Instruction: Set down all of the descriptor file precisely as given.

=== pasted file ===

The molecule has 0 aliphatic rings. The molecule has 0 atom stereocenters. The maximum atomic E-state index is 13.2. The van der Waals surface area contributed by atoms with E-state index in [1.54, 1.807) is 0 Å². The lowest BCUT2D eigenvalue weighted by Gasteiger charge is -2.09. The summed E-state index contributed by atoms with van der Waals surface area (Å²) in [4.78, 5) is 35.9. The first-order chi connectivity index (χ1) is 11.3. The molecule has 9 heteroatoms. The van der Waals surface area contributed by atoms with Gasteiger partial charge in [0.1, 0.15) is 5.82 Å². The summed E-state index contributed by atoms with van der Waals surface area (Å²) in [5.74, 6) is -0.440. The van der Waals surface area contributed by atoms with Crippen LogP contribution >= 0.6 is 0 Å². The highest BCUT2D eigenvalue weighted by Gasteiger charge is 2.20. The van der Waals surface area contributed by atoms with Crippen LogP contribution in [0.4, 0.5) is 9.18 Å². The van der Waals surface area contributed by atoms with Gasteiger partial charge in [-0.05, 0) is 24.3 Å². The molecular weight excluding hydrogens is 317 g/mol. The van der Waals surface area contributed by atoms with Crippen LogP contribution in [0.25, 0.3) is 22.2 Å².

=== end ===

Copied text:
The molecule has 0 aliphatic rings. The molecule has 0 atom stereocenters. The maximum atomic E-state index is 13.2. The van der Waals surface area contributed by atoms with E-state index in [1.54, 1.807) is 0 Å². The lowest BCUT2D eigenvalue weighted by Gasteiger charge is -2.09. The summed E-state index contributed by atoms with van der Waals surface area (Å²) in [4.78, 5) is 35.9. The first-order chi connectivity index (χ1) is 11.3. The molecule has 9 heteroatoms. The van der Waals surface area contributed by atoms with Gasteiger partial charge in [0.1, 0.15) is 5.82 Å². The summed E-state index contributed by atoms with van der Waals surface area (Å²) in [5.74, 6) is -0.440. The van der Waals surface area contributed by atoms with Crippen LogP contribution >= 0.6 is 0 Å². The highest BCUT2D eigenvalue weighted by Gasteiger charge is 2.20. The van der Waals surface area contributed by atoms with Crippen LogP contribution in [0.4, 0.5) is 9.18 Å². The van der Waals surface area contributed by atoms with Gasteiger partial charge in [-0.05, 0) is 24.3 Å². The molecular weight excluding hydrogens is 317 g/mol. The van der Waals surface area contributed by atoms with Crippen LogP contribution in [0.25, 0.3) is 22.2 Å².